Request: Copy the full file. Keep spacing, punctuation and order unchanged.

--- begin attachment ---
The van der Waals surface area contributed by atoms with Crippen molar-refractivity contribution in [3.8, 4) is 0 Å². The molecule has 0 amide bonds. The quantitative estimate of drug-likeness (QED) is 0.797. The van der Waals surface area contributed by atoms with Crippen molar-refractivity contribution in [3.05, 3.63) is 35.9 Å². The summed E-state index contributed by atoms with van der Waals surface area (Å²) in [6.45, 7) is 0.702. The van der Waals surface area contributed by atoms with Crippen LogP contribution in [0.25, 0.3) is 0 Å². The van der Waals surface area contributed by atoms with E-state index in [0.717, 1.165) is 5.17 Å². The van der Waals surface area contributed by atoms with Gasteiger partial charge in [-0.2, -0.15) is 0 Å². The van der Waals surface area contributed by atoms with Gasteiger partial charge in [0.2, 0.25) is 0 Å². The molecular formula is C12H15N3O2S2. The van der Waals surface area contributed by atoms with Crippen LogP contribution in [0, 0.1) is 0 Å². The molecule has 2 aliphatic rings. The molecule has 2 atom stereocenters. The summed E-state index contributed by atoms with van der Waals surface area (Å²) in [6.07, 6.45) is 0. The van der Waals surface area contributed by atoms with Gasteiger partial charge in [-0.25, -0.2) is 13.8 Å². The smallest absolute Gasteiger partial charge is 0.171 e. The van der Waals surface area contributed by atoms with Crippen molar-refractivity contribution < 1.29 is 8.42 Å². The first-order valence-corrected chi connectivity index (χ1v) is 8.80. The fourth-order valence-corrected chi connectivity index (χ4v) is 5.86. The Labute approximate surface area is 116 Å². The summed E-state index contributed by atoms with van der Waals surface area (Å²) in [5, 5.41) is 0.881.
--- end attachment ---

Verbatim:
The van der Waals surface area contributed by atoms with Crippen molar-refractivity contribution in [3.8, 4) is 0 Å². The molecule has 0 amide bonds. The quantitative estimate of drug-likeness (QED) is 0.797. The van der Waals surface area contributed by atoms with Crippen molar-refractivity contribution in [3.05, 3.63) is 35.9 Å². The summed E-state index contributed by atoms with van der Waals surface area (Å²) in [6.45, 7) is 0.702. The van der Waals surface area contributed by atoms with Crippen LogP contribution in [0.25, 0.3) is 0 Å². The van der Waals surface area contributed by atoms with E-state index in [0.717, 1.165) is 5.17 Å². The van der Waals surface area contributed by atoms with Gasteiger partial charge in [-0.2, -0.15) is 0 Å². The van der Waals surface area contributed by atoms with Gasteiger partial charge in [0.2, 0.25) is 0 Å². The molecular formula is C12H15N3O2S2. The van der Waals surface area contributed by atoms with Crippen LogP contribution in [0, 0.1) is 0 Å². The molecule has 2 aliphatic rings. The molecule has 2 atom stereocenters. The summed E-state index contributed by atoms with van der Waals surface area (Å²) in [6.07, 6.45) is 0. The van der Waals surface area contributed by atoms with Gasteiger partial charge in [-0.25, -0.2) is 13.8 Å². The smallest absolute Gasteiger partial charge is 0.171 e. The van der Waals surface area contributed by atoms with Crippen molar-refractivity contribution < 1.29 is 8.42 Å². The first-order valence-corrected chi connectivity index (χ1v) is 8.80. The fourth-order valence-corrected chi connectivity index (χ4v) is 5.86. The Labute approximate surface area is 116 Å². The summed E-state index contributed by atoms with van der Waals surface area (Å²) in [5, 5.41) is 0.881.